Tuesday, March 27, 2012

Letter to the Seven Churches–Ephesus

Outline: Seven Churches – Ephesus
Text: Revelation 2:1-7
Discussion audio (44 minutes)

The first scene of Revelation has been introduced and now the action begins. I feel that in the past, these seven letters were sometimes glossed over as not being terribly relevant for our times (except the one to Laodicea). As we will begin to see, each letter was meant to be read by every other church, and by extension is applicable in some way to us today.

We spent the first part of this session discussing the general format of each of the letters. By understanding the format it can help us discover what is important in each letter.

We also discussed the chiastic nature of the seven letters in that the main point of the series of letters is likely to be found in the middle letter (to Thyatira) rather than at the end (to Laodicea). Looking forward to future sessions we will be comparing the last three letters to the first three letters (in reverse order, respectively, to correspond with the chiastic nature). We will also look at the letters as a whole at the end of Act One.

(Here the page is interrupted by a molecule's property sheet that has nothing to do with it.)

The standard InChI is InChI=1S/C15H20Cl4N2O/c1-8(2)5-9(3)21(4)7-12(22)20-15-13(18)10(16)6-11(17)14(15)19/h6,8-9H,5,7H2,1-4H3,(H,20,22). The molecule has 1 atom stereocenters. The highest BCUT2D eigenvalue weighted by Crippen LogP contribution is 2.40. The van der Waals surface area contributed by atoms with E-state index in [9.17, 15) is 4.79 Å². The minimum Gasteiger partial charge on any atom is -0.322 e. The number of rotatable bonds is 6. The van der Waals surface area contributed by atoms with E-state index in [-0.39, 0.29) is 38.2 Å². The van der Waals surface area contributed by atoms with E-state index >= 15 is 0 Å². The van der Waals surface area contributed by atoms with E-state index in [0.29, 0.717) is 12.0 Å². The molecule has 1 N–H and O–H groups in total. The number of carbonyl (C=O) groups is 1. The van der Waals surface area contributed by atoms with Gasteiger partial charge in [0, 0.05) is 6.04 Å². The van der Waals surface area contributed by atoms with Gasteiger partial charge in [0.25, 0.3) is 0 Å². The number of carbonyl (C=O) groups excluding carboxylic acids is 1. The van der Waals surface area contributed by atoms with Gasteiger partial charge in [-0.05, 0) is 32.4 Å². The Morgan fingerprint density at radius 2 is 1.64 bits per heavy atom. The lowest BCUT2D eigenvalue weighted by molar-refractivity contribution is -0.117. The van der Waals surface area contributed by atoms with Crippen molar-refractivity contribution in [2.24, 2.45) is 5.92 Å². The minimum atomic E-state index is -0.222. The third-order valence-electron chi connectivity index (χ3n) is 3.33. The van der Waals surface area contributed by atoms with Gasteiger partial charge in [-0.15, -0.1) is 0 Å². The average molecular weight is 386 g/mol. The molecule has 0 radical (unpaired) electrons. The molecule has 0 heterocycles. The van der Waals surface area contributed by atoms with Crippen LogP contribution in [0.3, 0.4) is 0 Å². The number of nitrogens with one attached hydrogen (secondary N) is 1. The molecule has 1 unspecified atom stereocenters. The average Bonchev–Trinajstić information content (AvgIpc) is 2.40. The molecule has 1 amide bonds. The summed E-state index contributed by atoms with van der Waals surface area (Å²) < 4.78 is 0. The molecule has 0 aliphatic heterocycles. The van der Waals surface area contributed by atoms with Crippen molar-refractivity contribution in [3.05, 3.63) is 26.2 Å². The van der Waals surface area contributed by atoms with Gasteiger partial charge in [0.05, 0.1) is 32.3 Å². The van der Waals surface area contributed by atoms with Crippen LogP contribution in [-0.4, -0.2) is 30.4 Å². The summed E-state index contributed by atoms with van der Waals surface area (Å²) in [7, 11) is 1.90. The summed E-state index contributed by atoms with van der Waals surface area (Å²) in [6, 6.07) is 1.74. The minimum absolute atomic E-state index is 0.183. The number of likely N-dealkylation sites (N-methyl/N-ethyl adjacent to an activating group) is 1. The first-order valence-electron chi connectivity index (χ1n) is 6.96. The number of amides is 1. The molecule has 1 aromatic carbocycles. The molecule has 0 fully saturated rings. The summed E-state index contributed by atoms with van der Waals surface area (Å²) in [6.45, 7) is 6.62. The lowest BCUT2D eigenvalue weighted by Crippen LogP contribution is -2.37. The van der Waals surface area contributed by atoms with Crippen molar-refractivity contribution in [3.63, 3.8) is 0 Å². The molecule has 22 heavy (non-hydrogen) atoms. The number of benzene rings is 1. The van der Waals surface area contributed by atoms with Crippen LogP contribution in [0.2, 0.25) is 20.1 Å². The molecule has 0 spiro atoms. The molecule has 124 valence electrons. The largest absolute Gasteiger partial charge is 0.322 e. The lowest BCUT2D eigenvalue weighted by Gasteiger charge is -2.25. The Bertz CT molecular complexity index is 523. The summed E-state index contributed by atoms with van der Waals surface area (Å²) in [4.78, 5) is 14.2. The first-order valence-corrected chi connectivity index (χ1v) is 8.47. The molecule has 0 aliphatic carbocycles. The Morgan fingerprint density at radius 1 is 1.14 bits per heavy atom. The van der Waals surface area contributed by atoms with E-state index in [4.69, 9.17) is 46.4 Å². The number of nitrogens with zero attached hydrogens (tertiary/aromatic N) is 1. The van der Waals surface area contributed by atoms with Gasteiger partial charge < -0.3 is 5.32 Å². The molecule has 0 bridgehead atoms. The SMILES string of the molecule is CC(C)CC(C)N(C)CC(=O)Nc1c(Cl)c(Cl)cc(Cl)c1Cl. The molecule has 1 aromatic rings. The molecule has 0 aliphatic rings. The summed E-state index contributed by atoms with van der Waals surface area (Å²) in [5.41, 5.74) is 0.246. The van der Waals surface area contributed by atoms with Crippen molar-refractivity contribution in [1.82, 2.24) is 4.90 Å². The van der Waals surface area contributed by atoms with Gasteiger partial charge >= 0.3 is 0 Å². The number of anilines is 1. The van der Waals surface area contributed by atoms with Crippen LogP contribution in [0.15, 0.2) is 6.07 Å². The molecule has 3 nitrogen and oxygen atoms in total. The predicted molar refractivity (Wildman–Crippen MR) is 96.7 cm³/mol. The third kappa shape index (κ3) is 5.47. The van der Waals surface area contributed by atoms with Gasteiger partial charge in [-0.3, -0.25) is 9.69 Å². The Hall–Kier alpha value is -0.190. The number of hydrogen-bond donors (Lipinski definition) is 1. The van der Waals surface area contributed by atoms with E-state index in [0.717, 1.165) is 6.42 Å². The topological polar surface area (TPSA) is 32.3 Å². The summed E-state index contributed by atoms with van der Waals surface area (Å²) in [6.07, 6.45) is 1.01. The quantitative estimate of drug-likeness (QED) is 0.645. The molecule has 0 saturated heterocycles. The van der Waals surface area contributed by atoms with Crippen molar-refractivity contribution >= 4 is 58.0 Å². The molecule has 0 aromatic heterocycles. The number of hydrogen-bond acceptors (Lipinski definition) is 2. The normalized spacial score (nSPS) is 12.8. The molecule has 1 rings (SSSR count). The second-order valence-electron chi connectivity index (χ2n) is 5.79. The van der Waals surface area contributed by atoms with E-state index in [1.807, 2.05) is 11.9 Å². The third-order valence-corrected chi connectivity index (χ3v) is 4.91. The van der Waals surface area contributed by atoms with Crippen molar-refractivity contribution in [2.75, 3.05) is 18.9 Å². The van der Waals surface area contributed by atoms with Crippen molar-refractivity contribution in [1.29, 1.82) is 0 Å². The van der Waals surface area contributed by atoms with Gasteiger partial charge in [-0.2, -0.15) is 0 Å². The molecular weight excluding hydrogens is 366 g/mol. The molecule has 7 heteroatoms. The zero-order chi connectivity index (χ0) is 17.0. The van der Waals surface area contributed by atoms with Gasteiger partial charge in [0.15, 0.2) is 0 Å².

The main issue with the church in Ephesus is its preoccupation with doctrinal purity at the expense of love. The exhortation to this church is to return to the middle where one has both discernment between truth and error while loving one another. It seems like a very relevant exhortation for churches today.

This letter once again emphasizes that Jesus is already here – is come – rather than is coming exclusively in the future. It is an important point for us to recognize because if we do not live with his presence today, there is no point in us looking for him to appear physically at some future day.